Tuesday, November 30, 2010
Also on YouTube.
Also on YouTube.
"Its not Romper Room." Lori Ellison
Bird Man of Williamsburg
theater, about making a painting and hanging it in a show. The
performance was inspired by "reality" so-called television, and the
idea was that on the internet we all can make our own TV shows about
ourselves, an idea that Warhol, of course, championed back in the
Middle Ages. I also wanted to undermine the practice that many, or
most, or all, NY artists have of hoping to get some art critic's
attention, thereby attaining some recognition. I think artists should
practice being their own critics, and publish criticism of their own
work, so that they might one day achieve self-recognition. I wanted to
make an art work that I liked, but halfway through the show I realized
I had painted a prop for Art Bum Theater. I played 2 or 3 roles in this
piece. I was the Art Worker, I was the Bird Man, and I was, maybe,
myself. The Bird Man, a possible descendant of Thoth, and a medicine
man wannabe, swooped into Outpost Saturday and raptured the painting
I have no idea if the performance was a success even on my own terms,
but its not over, anyway.
I am grateful for the opportunity to take part in #TheSocialGraph. I am
especially pleased to have made the acquaintance of Nate Hill and Man
Bartlett and their work. I am sorry I missed the chance to punch Nate's
panda, but I liked his kind of art delivery service idea. By the end of
the show I felt that Bartlett's piece was the centerpiece of the whole
thing. He used the social media in a very intriguing way that has given
me much to think about.
Thank you, Hrag, for curating this project.
Saturday, November 27, 2010
birdman of Williamsburg
Back to the Caves, real and allegorical. In addition to the metaphysical allegory of Plato's Cave, there are political, ideological, versions in which the prisoners are brainwashed by their masters into believing the oppressive social structure they live in is the natural order of things. But even our attempts to understand the "art" of prehistory, in Lascaux, for instance, can only be speculative, and perhaps projections of our own ideologies.
Thursday, November 25, 2010
Monday, November 22, 2010
This is true, you can ask her. They saw Indecent Proposal.
She and I went to the Baldesarri show at the Met yesterday and I
wondered if he thought having this show at the Met secured his work's
place in Art History.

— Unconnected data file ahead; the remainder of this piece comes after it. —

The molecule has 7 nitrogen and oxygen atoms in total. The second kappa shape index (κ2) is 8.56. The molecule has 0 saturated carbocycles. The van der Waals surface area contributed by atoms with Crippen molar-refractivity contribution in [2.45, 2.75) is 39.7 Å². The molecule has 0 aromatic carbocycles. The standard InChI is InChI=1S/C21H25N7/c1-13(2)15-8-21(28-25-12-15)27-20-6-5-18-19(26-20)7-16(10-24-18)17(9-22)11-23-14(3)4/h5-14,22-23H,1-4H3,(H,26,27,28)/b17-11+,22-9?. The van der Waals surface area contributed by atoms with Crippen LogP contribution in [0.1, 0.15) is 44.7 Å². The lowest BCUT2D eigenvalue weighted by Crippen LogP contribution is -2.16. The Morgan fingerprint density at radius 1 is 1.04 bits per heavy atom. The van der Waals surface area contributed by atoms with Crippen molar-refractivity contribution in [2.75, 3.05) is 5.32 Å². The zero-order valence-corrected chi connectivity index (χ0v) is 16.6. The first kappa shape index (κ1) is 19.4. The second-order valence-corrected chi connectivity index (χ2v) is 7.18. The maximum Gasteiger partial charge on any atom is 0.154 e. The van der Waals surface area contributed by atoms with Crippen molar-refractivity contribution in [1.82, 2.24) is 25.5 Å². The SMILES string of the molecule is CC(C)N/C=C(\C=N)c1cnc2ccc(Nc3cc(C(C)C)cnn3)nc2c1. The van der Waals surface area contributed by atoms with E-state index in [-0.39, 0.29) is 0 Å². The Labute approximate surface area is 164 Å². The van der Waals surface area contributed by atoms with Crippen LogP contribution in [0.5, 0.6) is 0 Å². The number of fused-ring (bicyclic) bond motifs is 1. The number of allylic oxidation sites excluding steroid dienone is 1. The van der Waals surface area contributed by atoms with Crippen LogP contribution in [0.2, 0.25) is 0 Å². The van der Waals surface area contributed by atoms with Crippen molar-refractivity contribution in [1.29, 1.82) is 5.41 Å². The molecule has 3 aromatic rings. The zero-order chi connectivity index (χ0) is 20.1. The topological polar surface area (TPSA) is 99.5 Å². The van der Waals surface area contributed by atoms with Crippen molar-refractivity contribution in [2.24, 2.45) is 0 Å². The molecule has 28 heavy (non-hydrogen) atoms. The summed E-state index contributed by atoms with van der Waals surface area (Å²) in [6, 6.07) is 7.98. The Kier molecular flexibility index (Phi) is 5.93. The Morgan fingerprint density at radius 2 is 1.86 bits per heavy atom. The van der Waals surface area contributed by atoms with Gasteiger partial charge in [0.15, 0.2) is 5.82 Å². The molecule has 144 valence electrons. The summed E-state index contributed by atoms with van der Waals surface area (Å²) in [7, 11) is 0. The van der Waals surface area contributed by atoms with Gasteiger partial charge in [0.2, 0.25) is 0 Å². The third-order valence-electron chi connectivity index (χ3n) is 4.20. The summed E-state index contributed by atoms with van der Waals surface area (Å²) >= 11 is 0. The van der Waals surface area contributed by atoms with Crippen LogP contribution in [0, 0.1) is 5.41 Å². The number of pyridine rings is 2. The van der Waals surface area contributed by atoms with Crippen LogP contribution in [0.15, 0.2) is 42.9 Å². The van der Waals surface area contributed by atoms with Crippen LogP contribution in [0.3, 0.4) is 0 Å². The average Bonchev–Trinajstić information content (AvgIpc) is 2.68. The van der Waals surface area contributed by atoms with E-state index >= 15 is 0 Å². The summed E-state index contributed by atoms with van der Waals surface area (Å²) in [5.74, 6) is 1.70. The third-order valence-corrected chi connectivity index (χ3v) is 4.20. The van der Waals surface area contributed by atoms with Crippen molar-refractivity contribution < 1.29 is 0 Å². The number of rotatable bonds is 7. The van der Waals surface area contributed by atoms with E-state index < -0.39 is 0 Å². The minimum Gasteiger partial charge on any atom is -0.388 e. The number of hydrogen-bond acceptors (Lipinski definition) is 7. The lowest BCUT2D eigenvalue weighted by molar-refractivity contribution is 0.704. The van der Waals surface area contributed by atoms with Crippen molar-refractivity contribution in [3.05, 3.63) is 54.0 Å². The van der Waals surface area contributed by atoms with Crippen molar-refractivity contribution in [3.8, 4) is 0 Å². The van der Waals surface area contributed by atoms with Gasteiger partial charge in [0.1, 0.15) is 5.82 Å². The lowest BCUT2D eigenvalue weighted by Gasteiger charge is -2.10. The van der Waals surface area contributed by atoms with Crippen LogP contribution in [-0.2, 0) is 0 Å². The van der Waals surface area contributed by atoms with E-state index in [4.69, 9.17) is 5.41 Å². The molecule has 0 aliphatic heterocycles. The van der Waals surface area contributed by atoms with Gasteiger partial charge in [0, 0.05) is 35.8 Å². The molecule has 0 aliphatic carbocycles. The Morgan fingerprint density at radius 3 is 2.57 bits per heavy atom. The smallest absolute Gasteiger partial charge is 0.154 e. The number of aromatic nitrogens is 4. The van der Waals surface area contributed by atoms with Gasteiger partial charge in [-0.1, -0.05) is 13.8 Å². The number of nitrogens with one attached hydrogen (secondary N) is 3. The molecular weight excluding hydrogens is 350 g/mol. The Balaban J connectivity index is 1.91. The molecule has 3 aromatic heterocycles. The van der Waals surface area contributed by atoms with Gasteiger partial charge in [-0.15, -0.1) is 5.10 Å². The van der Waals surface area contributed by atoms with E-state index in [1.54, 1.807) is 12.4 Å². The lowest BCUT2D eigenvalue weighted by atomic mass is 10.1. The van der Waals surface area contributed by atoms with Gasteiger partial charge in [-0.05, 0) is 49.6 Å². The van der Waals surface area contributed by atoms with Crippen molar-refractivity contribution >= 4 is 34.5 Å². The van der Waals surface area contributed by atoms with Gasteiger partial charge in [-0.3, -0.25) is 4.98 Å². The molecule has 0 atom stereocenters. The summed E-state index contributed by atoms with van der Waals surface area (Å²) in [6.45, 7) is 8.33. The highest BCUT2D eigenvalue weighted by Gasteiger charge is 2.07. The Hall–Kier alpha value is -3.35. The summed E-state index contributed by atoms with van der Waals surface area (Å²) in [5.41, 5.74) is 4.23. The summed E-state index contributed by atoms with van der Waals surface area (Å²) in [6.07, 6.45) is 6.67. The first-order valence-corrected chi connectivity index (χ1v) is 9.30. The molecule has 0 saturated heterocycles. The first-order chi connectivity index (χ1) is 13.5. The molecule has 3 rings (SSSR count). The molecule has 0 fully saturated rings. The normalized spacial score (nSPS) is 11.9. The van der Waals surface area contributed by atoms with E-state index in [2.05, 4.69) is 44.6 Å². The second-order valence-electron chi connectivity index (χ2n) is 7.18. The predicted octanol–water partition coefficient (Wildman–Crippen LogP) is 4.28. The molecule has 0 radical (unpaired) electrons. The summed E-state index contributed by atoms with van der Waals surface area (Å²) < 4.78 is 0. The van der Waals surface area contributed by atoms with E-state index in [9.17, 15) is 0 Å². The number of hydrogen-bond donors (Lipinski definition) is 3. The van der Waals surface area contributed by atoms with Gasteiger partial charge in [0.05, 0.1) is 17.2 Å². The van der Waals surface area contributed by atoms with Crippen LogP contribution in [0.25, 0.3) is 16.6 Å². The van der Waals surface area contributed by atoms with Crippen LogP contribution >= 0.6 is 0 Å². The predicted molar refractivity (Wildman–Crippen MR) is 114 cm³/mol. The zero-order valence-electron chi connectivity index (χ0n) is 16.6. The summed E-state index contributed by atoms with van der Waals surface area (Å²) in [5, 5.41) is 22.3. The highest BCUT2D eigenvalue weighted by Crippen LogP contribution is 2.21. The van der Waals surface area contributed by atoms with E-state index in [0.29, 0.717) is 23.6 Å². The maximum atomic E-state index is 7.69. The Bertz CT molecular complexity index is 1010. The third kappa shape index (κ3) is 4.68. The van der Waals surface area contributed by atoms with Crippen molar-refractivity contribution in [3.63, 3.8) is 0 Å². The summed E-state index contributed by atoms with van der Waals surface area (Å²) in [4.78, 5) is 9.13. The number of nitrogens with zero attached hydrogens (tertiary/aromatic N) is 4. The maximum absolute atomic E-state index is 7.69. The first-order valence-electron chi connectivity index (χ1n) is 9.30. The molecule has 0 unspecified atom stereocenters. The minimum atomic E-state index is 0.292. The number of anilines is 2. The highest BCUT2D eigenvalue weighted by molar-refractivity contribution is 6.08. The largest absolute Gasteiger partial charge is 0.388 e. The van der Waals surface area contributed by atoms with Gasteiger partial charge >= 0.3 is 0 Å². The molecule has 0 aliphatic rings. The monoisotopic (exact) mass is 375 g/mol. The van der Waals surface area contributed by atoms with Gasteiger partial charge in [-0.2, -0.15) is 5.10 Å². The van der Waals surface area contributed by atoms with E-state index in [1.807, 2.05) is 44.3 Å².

Does a museum show legitimize or delegitimize his work?
Was Conceptual Art ever seriously counter-institutional?
Or free from the marketplace?
Is such freedom even possible?
What is your net worth?
Sunday, November 21, 2010
Friday, November 19, 2010
Wednesday, November 17, 2010
Sunday, November 14, 2010
The Kalm "retrospective" at Outpost was cool. The moonshine helped, probably. Austin Thomas selected some of Loren's videos to look at and talk about. I think his work (painting, writing, video) will become increasingly interesting as time goes on as a document of a particular time and community. Loren said one of his rules is to not show his own paintings in the videos, and he made fun of people who do videos of themselves painting and showing sketches, etc. Pretty much what I've been doing here for the last few weeks. I wish I got those remarks on video. Hrag regards Loren's various activities as social media, I guess, or as having to do with a social network. My stuff is more like introvoyeurism, a kind of colonoscopy. I don't know if I shot anything usable last night, or at the opening, even by my standards. I think that when the show is over I'll roll up the canvas and stash it for a year or so before I look at it again.
Friday, November 12, 2010
. I'd been wanting to look at his work some more. A few months ago I
read a piece he wrote about Godard's Alphaville, one of my favorite
movies, and I was interested in his work that related to geometry. I
was interested in doing something about the Pythagorean Theorum, but
he's already done it. He also does painted texts. Fortunately, he
hasn't done word squares, as far as I know.
Wednesday, November 10, 2010
What remains of twentieth century painting in the twenty-first century?
What remains of me as a painter?
Twentieth century painting, as I imagine it, drew from sources beyond
the European tradition -- prehistoric sources, non-Western "primitive"
sources, the art of the mentally ill (and other outsiders), and the
art of children, and anywhere images are found, or anywhere images
found us, in daily life -- advertisements, technical illustrations, etc.
We expect the digital revolution to bring about serious changes in the
way we think about art and the way we make art, and maybe do away with
the category "art" altogether, but we can't know much about these
possible changes because we are twentieth century analog people
stepping into the twenty-first century digital world. We are a remnant
of the old era.
I am a painter, and I studied painting and got a degree in painting
and I continue painting, although I have rarely exhibited my
paintings, and have even more rarely sold my paintings. I also am
involved in writing, self publishing, spoken word performance, etc.
But I keep painting and I keep looking at paintings and studying
painting. Painting remains, and I remain a painter.
The idea for my project was to do a reality show, to show my reality,
or mediate my reality using digital media and social media. I claim